Trying to find a job is tough business. Trying to find a job in education is even tougher. Especially nowadays. For one, job openings don’t pop up year-round and for another, there are A LOT of job-seeking teachers out there, unemployed and otherwise. I’ve been at this job hunting business for quite some time, about eight years now. I’ve had some jobs here and there, but I got to say, unless you know someone, unless you’ve got you’re foot in the door, it’s hard to even get called for an interview for a job opening. Here’s how I’ve gotten my jobs…
I started working as a substitute teacher at my Alma Mater during breaks while I was in college. I did this for a couple of years. After I graduated college, I applied for a few job openings; all but one of them resulted in the dreaded, “Thank you for your interest… we’ve filled the position… ” letter. I was fortunate enough to get one interview, but was informed that I just didn’t have the experience they were looking for. After that I worked a few odd jobs as a waitress, a receptionist, a purchasing clerk and a file clerk. Oh, and as a nanny over the summer months.
A year after I graduated, I was called by my Alma Mater and offered a long-term sub position, filling in for my former art teacher. Turns out my old art teacher had requested that I be hired for the position. I was flattered, but I also knew there were some circumstances that existed that weren’t necessarily ideal, so I turned the job down. The superintendent was persistent though, and I ended up taking the job. I was a K-12 art teacher for a little over a year. If you’ve never taught at a K-12 school, I don’t recommend it. It’s a lot of work. At any rate, after the contracted teacher returned from her leave, I was asked to be the long-term sub in the Home & Careers classroom at the same school. I lasted there for about three months. It was part-time, I was driving an hour and a half every day, and it just wasn’t worth it. I ended up taking a job as an office manager that paid $20/hour and offered full benefits.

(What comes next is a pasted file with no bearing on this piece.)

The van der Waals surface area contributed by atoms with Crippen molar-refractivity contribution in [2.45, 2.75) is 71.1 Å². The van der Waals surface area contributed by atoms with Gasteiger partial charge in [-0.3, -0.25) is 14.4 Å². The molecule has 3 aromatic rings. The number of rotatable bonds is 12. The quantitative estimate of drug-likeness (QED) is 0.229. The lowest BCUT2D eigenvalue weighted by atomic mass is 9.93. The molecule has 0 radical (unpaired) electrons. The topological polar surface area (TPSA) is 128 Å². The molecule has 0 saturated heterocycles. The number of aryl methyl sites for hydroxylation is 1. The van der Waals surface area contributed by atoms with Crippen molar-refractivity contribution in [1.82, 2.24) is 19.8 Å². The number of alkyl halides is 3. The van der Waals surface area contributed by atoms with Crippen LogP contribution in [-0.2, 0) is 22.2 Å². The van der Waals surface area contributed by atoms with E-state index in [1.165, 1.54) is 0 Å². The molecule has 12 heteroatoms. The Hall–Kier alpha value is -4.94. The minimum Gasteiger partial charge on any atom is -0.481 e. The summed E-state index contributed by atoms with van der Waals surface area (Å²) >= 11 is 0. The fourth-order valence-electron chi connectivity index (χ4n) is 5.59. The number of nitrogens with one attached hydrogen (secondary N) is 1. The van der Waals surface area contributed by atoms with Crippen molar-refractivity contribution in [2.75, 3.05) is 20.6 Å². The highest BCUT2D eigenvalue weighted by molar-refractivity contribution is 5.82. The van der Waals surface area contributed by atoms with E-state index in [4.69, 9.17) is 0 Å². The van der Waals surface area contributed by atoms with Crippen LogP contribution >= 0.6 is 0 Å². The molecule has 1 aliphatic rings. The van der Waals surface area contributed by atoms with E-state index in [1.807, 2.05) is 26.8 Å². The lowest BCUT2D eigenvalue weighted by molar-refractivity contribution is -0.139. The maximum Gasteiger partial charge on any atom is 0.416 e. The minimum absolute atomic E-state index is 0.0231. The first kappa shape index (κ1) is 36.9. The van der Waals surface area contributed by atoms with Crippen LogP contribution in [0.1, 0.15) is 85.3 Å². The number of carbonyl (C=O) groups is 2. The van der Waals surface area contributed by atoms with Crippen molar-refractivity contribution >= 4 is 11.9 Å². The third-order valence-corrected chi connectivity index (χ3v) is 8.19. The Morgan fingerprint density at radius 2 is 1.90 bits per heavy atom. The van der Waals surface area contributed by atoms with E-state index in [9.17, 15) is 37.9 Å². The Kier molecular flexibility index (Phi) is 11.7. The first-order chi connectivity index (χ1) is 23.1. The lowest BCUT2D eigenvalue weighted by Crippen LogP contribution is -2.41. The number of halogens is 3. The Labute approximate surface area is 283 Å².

I lasted a year and a half as an office manager. I hated it. I wasn’t cut out to work behind a desk day-in and day-out. I moved to a more populated part of the state and started working as a waitress by night and a substitute teacher by day in about 7 local school districts. I knew it was important to get yourself known in schools so when a job opened up, the schools were already familiar with you and had a face to put with your name, so-to-speak. I was working 12 hour days, 6 days a week. It was hard. I was exhausted, but I was making money and I was convinced, as soon as spring comes around, I’ll be golden and can walk right into a job.
Well, spring came, and not a single art job opened up. Not one. Knowing that I couldn’t possibly handle another year doing what I had been doing, I applied for a .40 K-6 position that opened up at a school back home. I was shocked when I was called for an interview (I had previously applied for this position right after graduation and had received one of those letters). Long story short, I got the job. I think it helped that I had gained experience as a long-term sub in a neighboring school district and that one of the teachers in the interview knew my sister. So, I was a .40 elementary art teacher and a .60 building sub for about two years. If you’ve never had this experience, let me tell you, it’s not that great. You do all the work of a full-time teacher with none of the perks. No benefits, no union support, no voice…. (If you really want to know what it’s like, check out A Day in the Life…)
And that was the last job I really had. I moved to Virginia for a few months before returning to NY to finish up my Master’s degree. I’m currently working as a grad assistant, and I have my name in for subbing in about five local school districts. I’ve been in the subbing system since October. It’s now March and I haven’t subbed a single day yet. Why? I don’t know. My guess is that there are SO many unemployed teachers out there that there are a plethora of subs. And I’m new to the area, so no one knows my name, or my face.
So the point of this post, GET YOUR FOOT IN THE DOOR! Be patient. You may have to suffer through some horrendous subbing experiences before you land that ideal position. Also, network, network, network. Get out there and meet other art teachers. Meet other teachers. Meet anyone. You can’t rely on your resume alone to get you an interview.
Have a similar experience? Have a different experience? Have any advice for job seekers? Please, share!